Realgar, also known as “ruby sulfur” or “arsenic sulfide,” is a naturally occurring mineral composed of arsenic and sulfur with the chemical formula As₄S₄. It is classified as an arsenic sulfide mineral and is typically found in association with other minerals in hydrothermal veins and volcanic deposits. Realgar is known for its striking red to orange-red color and has been used historically as a pigment in dyes, as well as in traditional Chinese medicine.

Appearance: Realgar is transparent to translucent and typically occurs as tabular or prismatic crystals. It can also be found in grainy or massive forms.

Color: Its most distinctive feature is its bright red to orange-red color. This coloration is due to its arsenic content.

Uses: Realgar has been used for various purposes throughout history. In ancient times, it was used as a red pigment in paints and dyes, particularly in Chinese and Persian artworks. It was also employed in traditional Chinese medicine for its supposed therapeutic properties, although it is toxic and has limited medicinal use today.

Toxicity: Realgar is highly toxic due to its arsenic content. Ingesting or inhaling realgar can lead to arsenic poisoning, which can have severe health consequences. For this reason, its use in art and medicine has largely been replaced by safer alternatives.

Occurrence: Realgar is found in various locations around the world, including China, Russia, Romania, Peru, and the United States. It often forms in hydrothermal veins associated with other minerals like orpiment (another arsenic sulfide mineral), quartz, and cinnabar.

Safety: Handling realgar requires precautions due to its toxicity. It should not be ingested, inhaled, or placed in contact with the skin without adequate protection.

Historical Significance: Realgar has a long history of use in art and culture. In ancient China, it was used in paintings and as an ingredient in the production of fireworks. It was also associated with alchemy and was believed to have mystical properties.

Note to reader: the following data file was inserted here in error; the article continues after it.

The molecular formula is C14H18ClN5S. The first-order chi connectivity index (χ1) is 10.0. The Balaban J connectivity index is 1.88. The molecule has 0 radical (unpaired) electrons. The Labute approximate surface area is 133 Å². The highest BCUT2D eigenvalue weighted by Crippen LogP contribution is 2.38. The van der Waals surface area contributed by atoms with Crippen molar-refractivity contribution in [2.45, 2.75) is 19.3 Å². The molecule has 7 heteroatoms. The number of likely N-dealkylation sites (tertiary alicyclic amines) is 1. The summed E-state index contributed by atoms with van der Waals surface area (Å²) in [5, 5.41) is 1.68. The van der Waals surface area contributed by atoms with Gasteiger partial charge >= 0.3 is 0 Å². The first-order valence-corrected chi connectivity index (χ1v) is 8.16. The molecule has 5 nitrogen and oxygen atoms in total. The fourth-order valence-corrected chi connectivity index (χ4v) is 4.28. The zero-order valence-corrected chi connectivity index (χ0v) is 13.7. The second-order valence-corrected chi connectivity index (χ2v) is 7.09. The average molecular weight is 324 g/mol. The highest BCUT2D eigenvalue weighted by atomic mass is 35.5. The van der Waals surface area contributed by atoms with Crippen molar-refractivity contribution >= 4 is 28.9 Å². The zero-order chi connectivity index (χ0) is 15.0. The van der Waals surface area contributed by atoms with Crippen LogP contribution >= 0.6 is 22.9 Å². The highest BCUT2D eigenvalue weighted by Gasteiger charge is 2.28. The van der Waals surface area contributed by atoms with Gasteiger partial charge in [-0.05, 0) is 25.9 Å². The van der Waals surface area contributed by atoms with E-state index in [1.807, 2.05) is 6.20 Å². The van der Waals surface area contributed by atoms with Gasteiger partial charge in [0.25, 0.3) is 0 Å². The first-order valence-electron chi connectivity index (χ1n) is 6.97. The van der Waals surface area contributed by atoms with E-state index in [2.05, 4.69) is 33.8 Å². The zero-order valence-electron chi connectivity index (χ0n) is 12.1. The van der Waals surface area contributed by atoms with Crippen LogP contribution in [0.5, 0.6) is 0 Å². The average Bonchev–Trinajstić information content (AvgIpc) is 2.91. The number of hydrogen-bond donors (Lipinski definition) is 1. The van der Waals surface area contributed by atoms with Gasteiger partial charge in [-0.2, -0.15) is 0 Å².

Polymorphism & Series: Trimorphous with alacr´anite and pararealgar

Name: From the Arabic rahj al ghar for powder of the mine

Association: Orpiment, arsenolite, other arsenic minerals, calcite, barite

Crystallography: Monoclinic; prismatic. Found in short, vertically striated, prismatic crystals. Frequently coarse to fine granular and often earthy and as an incrustation.

Composition: Arsenic monosulfide, AsS. As = 70.1 percent, S = 29.9 percent.

Diagnostic Features: Realgar can be distinguished by its red color, resinous luster, and almost invariable association with orpiment. Its orange-red streak serves to distinguish it from other red minerals

While realgar has historical significance and interesting properties, its toxic nature has limited its use in contemporary applications. It is primarily of interest to mineral collectors and researchers studying mineralogical specimens.

Chemical Properties of Realgar

Chemical Classification Sulfide mineral
Chemical Composition As4S4 or AsS

Physical Properties of Realgar

Color Red to yellow-orange; in polished section, pale gray, with abundant yellow to red internal reflections
Streak Red-orange to red     
Luster Resinous to greasy
Cleavage Good on {010}; less so on {101}, {100}, {120}, and {110}
Diaphaneity Transparent
Mohs Hardness 1.5–2
Specific Gravity 3.56
Diagnostic Properties Toxic and carcinogenic.   Disintegrates on long exposure to light to a powder composed of pararealgar or arsenolite and orpiment.
Crystal System Monoclinic
Tenacity Sectile
Density 3.56 g/cm3 (Measured)    3.59 g/cm3 (Calculated)

Optical Properties of Realgar

Realgar optical PPL and XPL
Type Anisotropic
Color / Pleochroism Nearly colorless to pale golden yellow
Twinning Contact twins on {100}
Optic Sign Biaxial (-)
Birefringence δ = 0.166
Relief Very High

Realgar Occurrence and Formation

Realgar, also known as “ruby sulfur” or “arsenic sulfide,” occurs naturally in various geological settings. Its formation is closely tied to specific geological processes and environments. Here’s a closer look at the occurrence and formation of realgar: